In January 2021, Tikobane Trust introduced an organic elephant repellent as an alternative means to protect people’s farmlands and reduce antipathy between members of the community and wildlife within the park.
The Elephant Chilli Repellent
Data shows that elephants have keen smell-detecting capabilities which they use to perceive water sources that are up to 19.2 kilometres away. This fact influenced the creation of the repellent.
The repellent, which they refer to as Chilli, is a borrowed concept from Uganda. The mixture which contains garlic, ginger, chillies, and neem leaves is smoothly ground in a pestle and mortar, and boiled together before adding raw eggs and cattle dung.
It is then fermented for three weeks and poured into small bottles with holes that are stationed around fences surrounding the farmlands. Elephants can smell this mixture from a distance of 100 metres.
Ncube believes that the repellent is meant to protect both wildlife and humans. He told The SolutionsPaper that, “most of the elephants come from the forestry commissioned land as there is no fence. Ever since this repellent was put up, not even one elephant has entered the fields.”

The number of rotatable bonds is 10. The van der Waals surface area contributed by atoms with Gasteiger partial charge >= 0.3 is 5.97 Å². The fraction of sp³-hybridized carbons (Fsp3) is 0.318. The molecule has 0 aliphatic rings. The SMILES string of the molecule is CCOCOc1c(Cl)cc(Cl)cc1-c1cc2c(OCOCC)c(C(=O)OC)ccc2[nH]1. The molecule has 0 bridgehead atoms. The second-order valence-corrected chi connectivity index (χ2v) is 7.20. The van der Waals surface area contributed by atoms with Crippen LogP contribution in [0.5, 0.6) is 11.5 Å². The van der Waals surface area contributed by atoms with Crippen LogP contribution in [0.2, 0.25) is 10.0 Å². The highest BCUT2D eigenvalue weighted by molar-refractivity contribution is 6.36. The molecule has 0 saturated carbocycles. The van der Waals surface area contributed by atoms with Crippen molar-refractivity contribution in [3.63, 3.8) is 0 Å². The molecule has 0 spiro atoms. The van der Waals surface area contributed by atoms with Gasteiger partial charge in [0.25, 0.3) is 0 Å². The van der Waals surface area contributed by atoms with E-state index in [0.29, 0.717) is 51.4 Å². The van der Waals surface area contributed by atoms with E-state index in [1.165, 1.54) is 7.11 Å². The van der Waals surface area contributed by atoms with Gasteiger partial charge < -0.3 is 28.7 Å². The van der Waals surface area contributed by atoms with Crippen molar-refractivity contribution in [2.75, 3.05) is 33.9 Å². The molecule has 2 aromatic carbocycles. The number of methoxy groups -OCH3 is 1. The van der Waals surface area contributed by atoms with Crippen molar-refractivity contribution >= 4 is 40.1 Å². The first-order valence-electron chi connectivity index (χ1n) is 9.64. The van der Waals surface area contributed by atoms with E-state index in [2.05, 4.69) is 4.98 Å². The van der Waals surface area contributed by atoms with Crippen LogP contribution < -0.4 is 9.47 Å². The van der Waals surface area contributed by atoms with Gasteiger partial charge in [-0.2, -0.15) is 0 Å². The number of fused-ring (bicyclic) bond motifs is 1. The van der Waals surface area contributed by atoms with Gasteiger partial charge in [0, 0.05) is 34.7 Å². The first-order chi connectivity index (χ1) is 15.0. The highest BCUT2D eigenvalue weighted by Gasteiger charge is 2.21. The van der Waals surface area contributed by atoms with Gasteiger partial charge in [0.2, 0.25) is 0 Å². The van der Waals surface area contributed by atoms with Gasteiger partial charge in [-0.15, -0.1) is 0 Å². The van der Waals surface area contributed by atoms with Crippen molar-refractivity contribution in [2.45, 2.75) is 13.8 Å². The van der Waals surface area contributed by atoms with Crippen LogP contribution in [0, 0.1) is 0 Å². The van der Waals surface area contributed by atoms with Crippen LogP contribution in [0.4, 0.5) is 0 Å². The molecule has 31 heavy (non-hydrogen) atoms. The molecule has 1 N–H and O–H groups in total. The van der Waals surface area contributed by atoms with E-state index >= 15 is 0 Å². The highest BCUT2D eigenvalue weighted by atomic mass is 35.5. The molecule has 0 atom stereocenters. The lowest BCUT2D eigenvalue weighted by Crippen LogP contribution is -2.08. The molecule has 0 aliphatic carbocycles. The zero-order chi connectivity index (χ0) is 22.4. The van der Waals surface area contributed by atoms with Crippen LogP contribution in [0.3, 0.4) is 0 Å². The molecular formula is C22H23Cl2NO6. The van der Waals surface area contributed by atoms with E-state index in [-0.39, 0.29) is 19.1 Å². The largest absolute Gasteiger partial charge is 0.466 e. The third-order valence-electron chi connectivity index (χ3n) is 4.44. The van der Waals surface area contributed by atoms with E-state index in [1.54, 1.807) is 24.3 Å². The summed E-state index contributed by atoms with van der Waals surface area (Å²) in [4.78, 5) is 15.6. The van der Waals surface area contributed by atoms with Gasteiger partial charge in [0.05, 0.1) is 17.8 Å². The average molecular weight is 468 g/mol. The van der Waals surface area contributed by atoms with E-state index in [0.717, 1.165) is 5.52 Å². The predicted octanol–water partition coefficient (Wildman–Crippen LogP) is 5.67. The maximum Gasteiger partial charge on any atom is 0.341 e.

“This repellent has been effective and was tried in Tanzania and Uganda. Our partners in Uganda, WildAid, supported us throughout this project, as a community-driven solution.”
He added that three elephants were shot in two months after they invaded an area, about five to six kilometres where there are no repellents, “this repellent not only saves crops, but the giant mammals [sic] from being shot.”
Hwange National Park is approximately 14,650 square kilometres. “Currently, we have managed to fence an area of 2.5 Km with the repellent and by end of the farming season, we target 23 Km. This can only be done if all stakeholders are on board.”
The repellent is also harmless to the elephants. The Chief Director of the Veterinary Services department at the Ministry of Lands, Agriculture, Fisheries, Water, Climate and Rural Development in Zimbabwe, Josphat Nyika, told The SolutionsPaper that the concoction is made of food items that are not harmful to the animals.
Nyika, however, noted that elephants do not like the chillies which are a prime ingredient of the repellent.
Cost of production Vs Elephant population growth